In addition to community-based activities, you will join your full training group at a central location for certain general sessions such as medical, safety, and administration. These sessions also give you time to reconnect with your group and share experiences. Toward the end of PST, you will also have the opportunity to meet with your counterpart or community partner at a two-day conference. Together, you will discuss the relationship between the Peace Corps Volunteer and the community, the expectations of the host agency, and the skills and experiences you bring to the assignment. You will also develop a work plan to guide your first three months at site.

Another important aspect of pre-service training is assessment, a process that continues throughout Peace Corps service. During training, you will evaluate yourself and be assessed by training staff. The goal of assessment is to provide specific feedback concerning your progress in relation to the pre-service training competencies for effective Volunteer service.

Trainees’ performance is evaluated in all five major areas of pre-service training. In addition to meeting the required competencies, you must demonstrate personal behaviors that positively reflect and support the goals and image of the Peace Corps in Suriname. As part of the assessment process, you will also complete a self-evaluation on personal attributes, such as taking initiative, motivation, cultural and social sensitivity, responsibility, flexibility, and emotional maturity. This process encourages you to reflect on your original motivation for joining the Peace Corps and on your current level of commitment so that by the time you are asked to swear-in as a Volunteer, you are making an informed, serious decision that will sustain you through two years of service.

Technical Training

Technical training prepares you to work in Suriname by building on the skills you have and by helping you develop new skills needed to be an effective development worker. The Peace Corps staff, Surinamese nationals, and other Volunteers will conduct the training program. Training places great emphasis on learning how to transfer the skills you have to the community in which you will serve as a Volunteer.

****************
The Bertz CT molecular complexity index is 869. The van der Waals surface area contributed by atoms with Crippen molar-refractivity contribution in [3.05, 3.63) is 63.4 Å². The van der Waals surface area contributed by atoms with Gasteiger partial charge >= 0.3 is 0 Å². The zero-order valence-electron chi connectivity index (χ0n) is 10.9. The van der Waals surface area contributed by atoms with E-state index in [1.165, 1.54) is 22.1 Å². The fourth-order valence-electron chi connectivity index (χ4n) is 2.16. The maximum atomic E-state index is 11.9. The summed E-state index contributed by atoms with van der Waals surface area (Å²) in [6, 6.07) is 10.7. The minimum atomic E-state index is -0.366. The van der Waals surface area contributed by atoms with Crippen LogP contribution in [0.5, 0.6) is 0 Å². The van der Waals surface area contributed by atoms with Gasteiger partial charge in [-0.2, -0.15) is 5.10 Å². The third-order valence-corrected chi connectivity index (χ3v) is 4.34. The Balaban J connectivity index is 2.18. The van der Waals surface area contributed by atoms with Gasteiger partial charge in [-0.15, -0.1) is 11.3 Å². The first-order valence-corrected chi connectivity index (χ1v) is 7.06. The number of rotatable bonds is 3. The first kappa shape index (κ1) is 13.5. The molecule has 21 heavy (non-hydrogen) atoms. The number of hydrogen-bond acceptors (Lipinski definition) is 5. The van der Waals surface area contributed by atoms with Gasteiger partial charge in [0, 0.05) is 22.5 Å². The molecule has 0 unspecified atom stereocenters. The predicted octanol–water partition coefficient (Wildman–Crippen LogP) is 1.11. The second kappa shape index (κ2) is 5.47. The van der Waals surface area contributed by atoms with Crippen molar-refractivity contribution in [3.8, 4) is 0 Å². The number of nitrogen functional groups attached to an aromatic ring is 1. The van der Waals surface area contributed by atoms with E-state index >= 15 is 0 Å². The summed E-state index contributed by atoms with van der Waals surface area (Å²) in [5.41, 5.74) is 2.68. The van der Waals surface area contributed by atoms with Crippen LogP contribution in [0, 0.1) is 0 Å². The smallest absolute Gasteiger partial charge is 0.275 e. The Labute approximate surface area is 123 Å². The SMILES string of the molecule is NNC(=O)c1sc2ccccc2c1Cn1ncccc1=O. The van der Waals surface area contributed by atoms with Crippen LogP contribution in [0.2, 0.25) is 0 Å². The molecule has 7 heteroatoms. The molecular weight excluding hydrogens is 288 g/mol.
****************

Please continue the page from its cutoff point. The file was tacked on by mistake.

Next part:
Technical training includes sessions on the economic and political environment in Suriname and strategies for working within such a framework. You will review your technical sector’s goals and will meet with the Surinamese agencies and organizations that invited the Peace Corps to assist them.

Language Training

As a Peace Corps Volunteer, you will find that language skills are the key to personal and professional satisfaction during your service. These skills are critical to your job performance. They help you integrate into your host community, and they can ease your personal adaptation to the new surroundings. Therefore, language training is the heart of the training program. You must meet minimum language standards to complete training and become a Volunteer. Experienced Surinamese language instructors teach formal language classes five days a week in small groups of four to five people. Additional help and tutoring is provided to trainees who need more support in learing the language.

In addition to classroom time, you will be given assignments to work on outside of the classroom and with your host family. The goal is for you to a acquire a basic foundation so that you can continue to develop language skills once you are at your site. Prior to being sworn-in as a Volunteer, you will work on strategies for ongoing language learning during your service.

Cross-Cultural Training